Ousted Occupy Atlanta group moves to MLK center
Occupy Atlanta protesters were among those rousted from their original meeting spot this week by police. On Thursday night, the group had relocated to the federally owned Martin Luther King Jr. national historic site, outside Atlanta police jurisdiction -- though it may prove to be more of a canny PR move than a long-term strategic solution.
The MLK site, just east of downtown, is Atlanta's most hallowed place, operated in a partnership with the National Park Service, the King Center and Ebenezer Baptist Church, where Atlanta's revered native son once preached. King's burial chamber and family home are part of the complex.
Though perhaps best known for his fight against racial injustice, King was also a boisterous champion of the rights of the poor, a cause one imagines would have aligned him with the Occupy crowd.
King's legacy has also been invoked by recent conservative populist movements as well: Tea Party groups around the country attended an August 2010 "Restoring Honor" rally hosted by radio and TV personality Glenn Beck on the anniversary of MLK's freedom march.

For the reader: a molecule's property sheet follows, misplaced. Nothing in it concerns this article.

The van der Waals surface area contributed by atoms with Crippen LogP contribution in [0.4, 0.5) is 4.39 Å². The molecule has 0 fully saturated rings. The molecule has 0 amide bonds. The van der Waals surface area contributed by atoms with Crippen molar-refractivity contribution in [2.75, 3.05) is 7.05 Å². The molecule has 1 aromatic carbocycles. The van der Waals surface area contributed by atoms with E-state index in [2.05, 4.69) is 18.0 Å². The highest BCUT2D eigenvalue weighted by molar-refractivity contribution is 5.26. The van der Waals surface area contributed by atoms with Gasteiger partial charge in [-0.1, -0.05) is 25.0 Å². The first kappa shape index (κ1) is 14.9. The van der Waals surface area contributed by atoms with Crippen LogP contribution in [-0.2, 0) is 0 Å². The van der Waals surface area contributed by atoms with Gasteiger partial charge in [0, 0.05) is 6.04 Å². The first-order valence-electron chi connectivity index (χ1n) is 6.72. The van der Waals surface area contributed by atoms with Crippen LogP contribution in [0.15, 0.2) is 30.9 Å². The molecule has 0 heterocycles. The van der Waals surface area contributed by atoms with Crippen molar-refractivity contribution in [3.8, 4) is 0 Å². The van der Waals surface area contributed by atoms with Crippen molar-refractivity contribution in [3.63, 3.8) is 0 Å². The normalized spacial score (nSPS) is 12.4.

According to the Atlanta Journal-Constitution, as many as 150 protesters were at the site Thursday night, but were planning to move Friday morning, after they were warned that they could face federal charges if arrested on the property.
Clark Moore, the chief park ranger for the site, told the paper that protesters would need to be out at 8 a.m., an hour before the park opens.
Tim Franzen, an Occupy Atlanta leader, said the group planned to move to private property by Friday morning.
--Richard Fausset in Atlanta
Photo: An Occupy Atlanta protester goes through dismantled tents brought out of Woodruff Park in downtown Atlanta on Wednesday. About 40 to 50 people who refused to leave the park were arrested after several warnings. The group, an offshoot of the Occupy Wall Street movement, had been in Woodruff Park for about three weeks. Credit: EPA / ERIK S. LESSER